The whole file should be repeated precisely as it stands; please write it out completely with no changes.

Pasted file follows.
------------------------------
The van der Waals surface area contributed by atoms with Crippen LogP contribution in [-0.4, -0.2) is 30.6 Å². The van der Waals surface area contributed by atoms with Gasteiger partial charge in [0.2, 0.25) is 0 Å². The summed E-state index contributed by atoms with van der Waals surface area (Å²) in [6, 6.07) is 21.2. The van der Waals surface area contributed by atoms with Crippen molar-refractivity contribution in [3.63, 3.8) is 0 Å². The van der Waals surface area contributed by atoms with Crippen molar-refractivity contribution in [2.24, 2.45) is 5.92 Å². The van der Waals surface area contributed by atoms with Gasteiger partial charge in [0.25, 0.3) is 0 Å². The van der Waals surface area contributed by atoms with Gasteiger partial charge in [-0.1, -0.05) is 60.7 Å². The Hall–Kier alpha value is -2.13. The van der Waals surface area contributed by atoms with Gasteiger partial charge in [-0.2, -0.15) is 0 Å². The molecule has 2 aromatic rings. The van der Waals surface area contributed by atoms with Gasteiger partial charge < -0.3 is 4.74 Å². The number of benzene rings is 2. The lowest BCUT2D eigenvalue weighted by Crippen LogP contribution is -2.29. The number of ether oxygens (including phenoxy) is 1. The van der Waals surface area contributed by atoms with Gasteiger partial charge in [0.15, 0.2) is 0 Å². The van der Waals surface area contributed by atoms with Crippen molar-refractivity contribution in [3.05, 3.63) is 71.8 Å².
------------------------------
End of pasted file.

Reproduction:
The van der Waals surface area contributed by atoms with Crippen LogP contribution in [-0.4, -0.2) is 30.6 Å². The van der Waals surface area contributed by atoms with Gasteiger partial charge in [0.2, 0.25) is 0 Å². The summed E-state index contributed by atoms with van der Waals surface area (Å²) in [6, 6.07) is 21.2. The van der Waals surface area contributed by atoms with Crippen molar-refractivity contribution in [3.63, 3.8) is 0 Å². The van der Waals surface area contributed by atoms with Crippen molar-refractivity contribution in [2.24, 2.45) is 5.92 Å². The van der Waals surface area contributed by atoms with Gasteiger partial charge in [0.25, 0.3) is 0 Å². The van der Waals surface area contributed by atoms with Gasteiger partial charge in [-0.1, -0.05) is 60.7 Å². The Hall–Kier alpha value is -2.13. The van der Waals surface area contributed by atoms with Gasteiger partial charge in [-0.2, -0.15) is 0 Å². The molecule has 2 aromatic rings. The van der Waals surface area contributed by atoms with Gasteiger partial charge < -0.3 is 4.74 Å². The number of benzene rings is 2. The lowest BCUT2D eigenvalue weighted by Crippen LogP contribution is -2.29. The number of ether oxygens (including phenoxy) is 1. The van der Waals surface area contributed by atoms with Gasteiger partial charge in [0.15, 0.2) is 0 Å². The van der Waals surface area contributed by atoms with Crippen molar-refractivity contribution in [3.05, 3.63) is 71.8 Å².